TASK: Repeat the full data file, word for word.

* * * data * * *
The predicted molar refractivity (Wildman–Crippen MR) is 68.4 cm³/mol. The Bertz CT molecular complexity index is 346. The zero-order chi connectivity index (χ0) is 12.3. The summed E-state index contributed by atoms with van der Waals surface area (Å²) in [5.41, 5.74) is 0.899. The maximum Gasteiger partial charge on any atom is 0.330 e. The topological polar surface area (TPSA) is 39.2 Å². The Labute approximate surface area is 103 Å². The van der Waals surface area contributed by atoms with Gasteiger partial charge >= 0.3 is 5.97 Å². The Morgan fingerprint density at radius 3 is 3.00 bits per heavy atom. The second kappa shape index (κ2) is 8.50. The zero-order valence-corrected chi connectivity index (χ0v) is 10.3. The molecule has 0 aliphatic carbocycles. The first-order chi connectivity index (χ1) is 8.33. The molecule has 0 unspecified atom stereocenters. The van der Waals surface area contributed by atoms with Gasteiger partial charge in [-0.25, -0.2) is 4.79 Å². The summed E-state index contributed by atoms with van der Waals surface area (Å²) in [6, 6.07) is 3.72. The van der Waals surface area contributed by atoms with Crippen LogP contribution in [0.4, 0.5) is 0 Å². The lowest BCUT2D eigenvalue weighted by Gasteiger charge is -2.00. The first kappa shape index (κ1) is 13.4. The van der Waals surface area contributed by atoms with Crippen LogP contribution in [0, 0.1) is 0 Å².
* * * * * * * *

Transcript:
The predicted molar refractivity (Wildman–Crippen MR) is 68.4 cm³/mol. The Bertz CT molecular complexity index is 346. The zero-order chi connectivity index (χ0) is 12.3. The summed E-state index contributed by atoms with van der Waals surface area (Å²) in [5.41, 5.74) is 0.899. The maximum Gasteiger partial charge on any atom is 0.330 e. The topological polar surface area (TPSA) is 39.2 Å². The Labute approximate surface area is 103 Å². The van der Waals surface area contributed by atoms with Gasteiger partial charge >= 0.3 is 5.97 Å². The Morgan fingerprint density at radius 3 is 3.00 bits per heavy atom. The second kappa shape index (κ2) is 8.50. The zero-order valence-corrected chi connectivity index (χ0v) is 10.3. The molecule has 0 aliphatic carbocycles. The first-order chi connectivity index (χ1) is 8.33. The molecule has 0 unspecified atom stereocenters. The van der Waals surface area contributed by atoms with Gasteiger partial charge in [-0.25, -0.2) is 4.79 Å². The summed E-state index contributed by atoms with van der Waals surface area (Å²) in [6, 6.07) is 3.72. The van der Waals surface area contributed by atoms with Crippen LogP contribution in [0.4, 0.5) is 0 Å². The lowest BCUT2D eigenvalue weighted by Gasteiger charge is -2.00. The first kappa shape index (κ1) is 13.4. The van der Waals surface area contributed by atoms with Crippen LogP contribution in [0, 0.1) is 0 Å².